From all this, it seems reasonable to conclude, from a STA:C standpoint, that the NRA and its cohorts are not so conservative as they claim. Nor are they liberal in an old-fashioned pro-freedoms sense. And they’re not thoroughly libertarian either. Instead, when it comes to guns, their positions verge on being libertine — not quite in a dictionary-definition way, but close enough. For the NRA and its Republican cohorts espouse a kind of boundless “free love” for guns that seems a functional equivalent of the libertine “free love” for groins that Hippies used to tout in the 1960s. All self-servingly in the name of individualism, freedom, self-expression, and tribal identity — yet so lacking in boundaries as to contradict traditional conservatism.

Meanwhile, the NRA and its Republican cohorts have generated a significant boundary that is in keeping with today’s conservatism: a tribal boundary. The NRA and its cohorts seem to have evolved collectively much like a tribal identity movement built around “identity politics”, in ways that work to keep allies in line and outsiders at bay. The tribal boundary is the most important boundary I can find involving the NRA and its conservative Republican cohorts. (Tribalism has been evident among Republicans for years, as I once tried to lay out here.)

And how does this manifest itself? Extreme tribalists divide the world between “us” and “them”. They stress group identity, loyalty, and solidarity — kinships, brotherhoods, sisterhoods. They constantly talk about honor, pride, dignity, and respect. They flash totems and slogans. They claim tradition and purity for their side. They vilify and demonize opponents. They believe it’s morally okay — maybe not politically-correct, but tribally-correct for sure — to lie to and about outsiders. They readily turn combative and uncompromising. They force people to take sides, to become tribal. They shun moderates once on their side. They engage in magical and conspiratorial thinking about their prospects. Et cetera. And of course they accuse the other side — in this case, gun-control advocates — of tribalism.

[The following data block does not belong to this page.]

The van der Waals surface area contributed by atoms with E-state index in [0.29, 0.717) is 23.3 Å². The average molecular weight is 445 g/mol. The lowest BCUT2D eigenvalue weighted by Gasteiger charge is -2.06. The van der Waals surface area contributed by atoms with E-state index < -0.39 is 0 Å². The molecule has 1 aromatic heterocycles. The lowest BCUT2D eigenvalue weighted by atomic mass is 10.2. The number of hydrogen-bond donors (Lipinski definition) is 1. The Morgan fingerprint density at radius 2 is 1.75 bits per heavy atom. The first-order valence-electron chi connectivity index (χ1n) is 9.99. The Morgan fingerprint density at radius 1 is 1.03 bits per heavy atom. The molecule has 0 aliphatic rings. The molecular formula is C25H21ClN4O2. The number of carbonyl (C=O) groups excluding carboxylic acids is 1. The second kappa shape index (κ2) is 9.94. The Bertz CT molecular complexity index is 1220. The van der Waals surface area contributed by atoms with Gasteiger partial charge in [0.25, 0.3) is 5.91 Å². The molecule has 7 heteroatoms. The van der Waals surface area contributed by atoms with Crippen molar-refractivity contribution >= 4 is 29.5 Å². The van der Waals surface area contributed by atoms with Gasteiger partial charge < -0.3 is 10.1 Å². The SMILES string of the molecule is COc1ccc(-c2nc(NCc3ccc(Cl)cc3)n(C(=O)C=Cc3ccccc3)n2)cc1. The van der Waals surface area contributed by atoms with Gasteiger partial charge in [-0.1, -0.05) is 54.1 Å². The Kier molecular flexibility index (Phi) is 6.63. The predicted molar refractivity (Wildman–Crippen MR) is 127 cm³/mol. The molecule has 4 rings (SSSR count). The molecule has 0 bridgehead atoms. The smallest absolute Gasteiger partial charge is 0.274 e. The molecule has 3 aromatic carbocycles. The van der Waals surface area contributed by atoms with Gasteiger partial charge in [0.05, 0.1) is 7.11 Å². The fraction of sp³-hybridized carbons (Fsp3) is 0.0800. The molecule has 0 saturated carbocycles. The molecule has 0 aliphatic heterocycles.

This overall pattern of thought and action is common wherever people become susceptible to an excessive malignant tribalism. And it looks to me that the NRA has become bound up in it, partly as a way to advance its own institutional interests, but also as a way to claim a mantle of conservatism that, according to my understanding of STA:C, is questionable, if not in error.

Again, I am fine with the Second Amendment and with owning some guns. It is also my view that a healthy conservatism is good and necessary. But when presumably-conservative policy positions become so lacking in boundaries, and so taken over by tribalists who aim to tribalize, then STA:C and TIMN imply something is amiss at both cognitive and philosophical levels.